We established a short-term (24 h) culture system for bovine oviduct epithelial cells (BOECs), obtained on day 3.5 of the estrous cycle and evaluated the cells with respect to morphological criteria, marker gene expression, and hormone responsiveness. BOEC sheets were isolated mechanically from the ampulla with similar yields from oviducts ipsi- and contralateral to the ovulation site (57.9 ± 4.6 and 56.4 ± 8.0 × 106 cells). BOECs showed > 95% purity and cells cultured for 24 h maintained morphological characteristics present in vivo, as determined by light microscopy, scanning electron microscopy, and transmission electron microscopy. Both secretory cells with numerous secretory granules and ciliated cells with long, well-developed, and vigorously beating kinocilia were visible. Quantitative real-time PCR failed to detect significant differences in transcript levels between ipsi-and contralateral BOECs for the majority of marker genes (estrogen receptors α and β (ESR1 and ESR2), 3-hydroxy-3-methylglutaryl-coenzyme A reductase (HMGCR), oviductal glycoprotein 1 (OVGP1), progesterone receptor (PGR), and tumor rejection antigen 1 (TRA1)) throughout the 24 h culture period. However, the combined data of all time points for glutathione peroxidase 4 (GPX4), a gene previously shown to be expressed at higher levels in the ipsilateral oviduct in vivo, also indicated significantly different mRNA levels in vitro. The expression of marker genes remained stable after 6 h cell culture, indicating only a short adaptation period. Western blot analysis confirmed ESR1 and PGR protein expression throughout the culture period. In agreement with cyclic differences in vivo, estradiol-17β stimulation increased PGR transcript abundance in BOECs. Our novel culture system provides functional BOECs in sufficient quantities for holistic transcriptome and proteome studies, e.g. for deciphering early embryo–maternal communication.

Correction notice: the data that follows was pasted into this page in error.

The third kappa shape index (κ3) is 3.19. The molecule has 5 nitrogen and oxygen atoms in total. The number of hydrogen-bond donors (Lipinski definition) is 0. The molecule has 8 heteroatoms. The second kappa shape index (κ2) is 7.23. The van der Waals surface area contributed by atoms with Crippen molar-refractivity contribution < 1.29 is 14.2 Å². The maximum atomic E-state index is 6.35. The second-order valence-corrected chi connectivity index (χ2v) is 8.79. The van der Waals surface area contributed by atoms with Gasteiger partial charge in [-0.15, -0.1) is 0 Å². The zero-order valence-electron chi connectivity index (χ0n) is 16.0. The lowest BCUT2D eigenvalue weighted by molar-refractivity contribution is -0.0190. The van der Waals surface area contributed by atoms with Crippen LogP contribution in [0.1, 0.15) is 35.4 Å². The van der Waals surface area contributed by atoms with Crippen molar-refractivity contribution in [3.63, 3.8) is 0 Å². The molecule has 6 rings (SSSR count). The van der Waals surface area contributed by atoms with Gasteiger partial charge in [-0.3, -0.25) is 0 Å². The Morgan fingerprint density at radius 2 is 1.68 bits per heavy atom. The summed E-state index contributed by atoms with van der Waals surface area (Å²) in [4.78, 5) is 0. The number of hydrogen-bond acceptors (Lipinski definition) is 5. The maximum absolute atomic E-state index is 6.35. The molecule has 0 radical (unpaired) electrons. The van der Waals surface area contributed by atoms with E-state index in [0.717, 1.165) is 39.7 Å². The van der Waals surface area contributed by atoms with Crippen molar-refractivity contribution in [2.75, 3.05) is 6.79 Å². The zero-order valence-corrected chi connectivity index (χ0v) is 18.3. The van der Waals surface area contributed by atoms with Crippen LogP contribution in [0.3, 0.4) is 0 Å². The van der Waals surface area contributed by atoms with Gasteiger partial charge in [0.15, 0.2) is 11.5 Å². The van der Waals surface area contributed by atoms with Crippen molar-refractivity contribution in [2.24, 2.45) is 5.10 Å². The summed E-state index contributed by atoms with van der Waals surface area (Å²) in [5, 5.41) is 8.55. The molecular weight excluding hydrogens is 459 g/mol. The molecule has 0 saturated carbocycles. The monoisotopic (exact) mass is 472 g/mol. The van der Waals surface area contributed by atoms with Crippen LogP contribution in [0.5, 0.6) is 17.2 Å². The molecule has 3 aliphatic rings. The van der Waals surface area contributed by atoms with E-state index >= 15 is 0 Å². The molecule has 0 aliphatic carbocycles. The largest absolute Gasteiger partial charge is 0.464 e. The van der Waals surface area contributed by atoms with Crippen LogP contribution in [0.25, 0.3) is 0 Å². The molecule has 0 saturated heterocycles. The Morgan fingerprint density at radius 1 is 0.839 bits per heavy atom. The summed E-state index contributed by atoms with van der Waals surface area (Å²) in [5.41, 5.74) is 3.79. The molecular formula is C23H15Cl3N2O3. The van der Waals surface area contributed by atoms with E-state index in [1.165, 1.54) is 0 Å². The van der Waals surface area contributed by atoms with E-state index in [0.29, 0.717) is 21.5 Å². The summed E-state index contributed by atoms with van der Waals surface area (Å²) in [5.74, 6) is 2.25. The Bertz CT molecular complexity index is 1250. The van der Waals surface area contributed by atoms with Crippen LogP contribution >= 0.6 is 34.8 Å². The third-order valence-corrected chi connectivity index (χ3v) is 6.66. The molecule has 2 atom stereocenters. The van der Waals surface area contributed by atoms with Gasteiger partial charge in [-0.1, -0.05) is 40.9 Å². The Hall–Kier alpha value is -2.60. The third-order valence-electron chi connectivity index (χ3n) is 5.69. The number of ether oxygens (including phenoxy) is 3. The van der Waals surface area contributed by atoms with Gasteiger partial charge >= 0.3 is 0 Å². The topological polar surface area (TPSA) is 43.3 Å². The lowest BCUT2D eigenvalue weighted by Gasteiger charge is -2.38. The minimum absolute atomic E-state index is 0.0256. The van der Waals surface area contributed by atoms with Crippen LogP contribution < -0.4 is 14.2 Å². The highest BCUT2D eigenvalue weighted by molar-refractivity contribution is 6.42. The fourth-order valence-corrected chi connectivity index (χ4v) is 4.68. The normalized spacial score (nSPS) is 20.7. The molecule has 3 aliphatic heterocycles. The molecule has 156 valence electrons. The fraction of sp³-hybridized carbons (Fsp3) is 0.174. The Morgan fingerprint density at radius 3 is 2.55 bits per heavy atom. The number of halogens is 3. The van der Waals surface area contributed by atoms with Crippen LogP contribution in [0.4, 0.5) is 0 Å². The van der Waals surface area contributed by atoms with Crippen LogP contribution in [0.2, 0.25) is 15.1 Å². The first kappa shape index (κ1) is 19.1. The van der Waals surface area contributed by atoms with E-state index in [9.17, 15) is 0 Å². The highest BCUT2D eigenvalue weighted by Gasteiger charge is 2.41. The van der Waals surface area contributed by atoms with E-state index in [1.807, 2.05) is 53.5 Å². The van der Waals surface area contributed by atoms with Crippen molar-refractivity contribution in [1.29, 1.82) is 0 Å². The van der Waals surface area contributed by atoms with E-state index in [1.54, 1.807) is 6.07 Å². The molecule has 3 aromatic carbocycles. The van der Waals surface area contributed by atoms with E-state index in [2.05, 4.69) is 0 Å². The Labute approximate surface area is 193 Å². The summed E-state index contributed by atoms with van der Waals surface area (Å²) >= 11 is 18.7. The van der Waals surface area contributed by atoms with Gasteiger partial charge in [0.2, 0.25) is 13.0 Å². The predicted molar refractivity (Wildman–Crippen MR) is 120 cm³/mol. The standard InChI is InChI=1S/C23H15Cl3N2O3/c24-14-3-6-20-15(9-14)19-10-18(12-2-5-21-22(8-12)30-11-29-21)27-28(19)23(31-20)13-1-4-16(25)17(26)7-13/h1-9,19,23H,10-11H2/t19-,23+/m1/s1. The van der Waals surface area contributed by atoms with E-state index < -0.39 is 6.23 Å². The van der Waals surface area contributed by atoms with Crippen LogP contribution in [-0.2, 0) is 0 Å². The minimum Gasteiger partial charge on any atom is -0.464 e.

The oviduct plays a pivotal role in mammalian reproduction, providing an optimal environment for oocyte maturation, sperm capacitation, fertilization, and transport of gametes and embryos (Ellington 1991, Hunter 2003). The oviduct epithelium consists of ciliated and secretory cells. Kinocilia are actively involved in the transport of oocytes, sperm, and early embryos, while secretory products are essential for providing optimized microenvironments (Abe & Hoshi 1997, Leese et al. 2001). The relative proportions of ciliated and secretory cells in the ruminant oviduct and their morphology change markedly during the estrous cycle. Ciliated cells increase in the late luteal phase in the infundibulum and ampulla, with less pronounced differences towards the caudal ampulla. Cell height in goat oviduct epithelium was reported to decrease in the luteal phase, which was more pronounced in the ciliated cells of the infundibulum and ampulla (Abe et al. 1999, Yaniz et al. 2000). Consistent with morphological changes, transcriptome studies identified extensive estrous cycle-dependent changes in gene expression patterns in bovine oviduct epithelial cells (BOECs). Most genes upregulated in the diestrous/luteal phase are involved in regulation of transcription and cell proliferation, while the majority of genes upregulated in the estrous/follicular phase are involved in protein secretion and modification (Bauersachs et al. 2003).